This notion is emphasized by this painting which resembles the paintings of Romantic artists who were inspired by exotic influences. Despite being one of his most famous works, it was heavily criticized because of the unrealistic depiction of the woman.

Famous Neoclassical paintings Grande Odalisque Ingres
Grande Odalisque / Wiki Commons

3. Nymphs and Satyr – William-Adolphe Bouguereau

  • Date created: 1873
  • Dimensions: 260 × 180 centimeters (100 × 71 inches)
  • Location: Clark Art Institute, Williamstown, United States

Nymphs and Satyr is an amazing painting produced by academic painter William-Adolphe Bouguereau (1825-1905). This French painter combined the ideals of 19th-century Realism artists with mythological and classical subjects.

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This painting depicts nymphs who appear to be attacking a satyr after he has spotted them bathing. Some of the nymphs can be seen in the background. The painting was bought for the hefty sum of 35,000 francs the year it was completed and brought to the US shortly after.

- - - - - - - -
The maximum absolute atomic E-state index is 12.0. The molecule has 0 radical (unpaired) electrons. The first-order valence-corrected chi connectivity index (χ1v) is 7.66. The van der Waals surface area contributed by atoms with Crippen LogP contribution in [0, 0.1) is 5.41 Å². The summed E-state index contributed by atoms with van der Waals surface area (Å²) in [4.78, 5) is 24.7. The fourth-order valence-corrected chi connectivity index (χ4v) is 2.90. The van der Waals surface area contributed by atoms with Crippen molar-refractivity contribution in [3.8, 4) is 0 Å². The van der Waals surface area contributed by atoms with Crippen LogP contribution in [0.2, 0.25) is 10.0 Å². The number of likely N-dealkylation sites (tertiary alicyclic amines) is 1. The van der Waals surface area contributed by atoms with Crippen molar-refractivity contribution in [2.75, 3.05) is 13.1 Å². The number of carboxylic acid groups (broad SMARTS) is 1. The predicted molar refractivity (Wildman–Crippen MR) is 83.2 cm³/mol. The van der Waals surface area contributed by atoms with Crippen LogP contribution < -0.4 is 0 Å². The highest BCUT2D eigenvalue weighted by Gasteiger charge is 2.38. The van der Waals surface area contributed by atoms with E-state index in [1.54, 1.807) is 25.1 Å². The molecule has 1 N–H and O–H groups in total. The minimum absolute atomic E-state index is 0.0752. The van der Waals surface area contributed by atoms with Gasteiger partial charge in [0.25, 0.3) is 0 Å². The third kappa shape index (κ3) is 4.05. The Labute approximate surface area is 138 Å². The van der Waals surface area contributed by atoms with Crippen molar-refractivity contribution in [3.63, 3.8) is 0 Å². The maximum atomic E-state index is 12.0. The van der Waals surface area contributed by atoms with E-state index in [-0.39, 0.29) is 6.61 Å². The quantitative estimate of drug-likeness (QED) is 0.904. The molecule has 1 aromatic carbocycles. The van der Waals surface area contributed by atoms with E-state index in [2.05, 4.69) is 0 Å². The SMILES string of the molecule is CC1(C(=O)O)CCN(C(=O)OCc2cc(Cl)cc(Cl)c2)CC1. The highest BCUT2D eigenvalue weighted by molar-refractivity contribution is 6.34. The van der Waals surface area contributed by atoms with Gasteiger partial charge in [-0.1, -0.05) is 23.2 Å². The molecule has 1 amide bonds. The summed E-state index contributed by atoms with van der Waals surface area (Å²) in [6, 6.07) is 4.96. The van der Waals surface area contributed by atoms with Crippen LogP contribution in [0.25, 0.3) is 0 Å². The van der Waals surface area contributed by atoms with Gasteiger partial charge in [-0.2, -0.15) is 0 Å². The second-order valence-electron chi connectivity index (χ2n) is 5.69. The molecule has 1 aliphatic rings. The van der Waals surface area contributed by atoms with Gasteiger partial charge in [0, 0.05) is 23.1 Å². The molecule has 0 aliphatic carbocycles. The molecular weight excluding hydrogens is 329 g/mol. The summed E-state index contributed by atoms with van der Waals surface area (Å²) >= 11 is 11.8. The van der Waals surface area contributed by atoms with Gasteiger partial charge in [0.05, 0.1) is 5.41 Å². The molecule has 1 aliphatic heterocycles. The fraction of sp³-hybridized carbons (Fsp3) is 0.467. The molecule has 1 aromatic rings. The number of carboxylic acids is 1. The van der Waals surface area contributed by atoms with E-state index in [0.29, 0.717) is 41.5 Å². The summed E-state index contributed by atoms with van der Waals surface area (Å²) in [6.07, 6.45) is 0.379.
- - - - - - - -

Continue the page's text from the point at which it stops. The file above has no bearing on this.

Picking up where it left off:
Nymphs and Satyr Bougereau
Nymphs and Satyr / Wiki Commons

4. The Death of Socrates – Jacques-Louis David

  • Date created: 1787
  • Dimensions: 129.5 × 196.2 centimeters (51 × 77.2 inches)
  • Location: MET Museum, New York City, United States

The Death of Socrates is another masterpiece by Jacques-Louis David which depicts a story from antiquity. We can see Socrates just before he is scheduled to be executed by drinking poison hemlock.

He was sentenced to death for allegedly “corrupting” the youth of Athens” with his novel philosophical theories. Socrates is depicted calmly among his followers and can be seen delivering one final speech.

The Death of Socrates Met Museum
The Death of Socrates / Wiki Commons

5. The Sorrow of Telemachus – Angelica Kauffman

  • Date created: 1783
  • Dimensions: 83.2 × 114.3 centimeters (32.8 x 45 inches)
  • Location: MET Museum, New York City, United States

The Sorrow of Telemachus is one of the best-known works in the oeuvre of Swiss Neoclassical painter Angelica Kauffman (1741-1807). Despite being a Swiss national, she spent most of her career in London and Rome.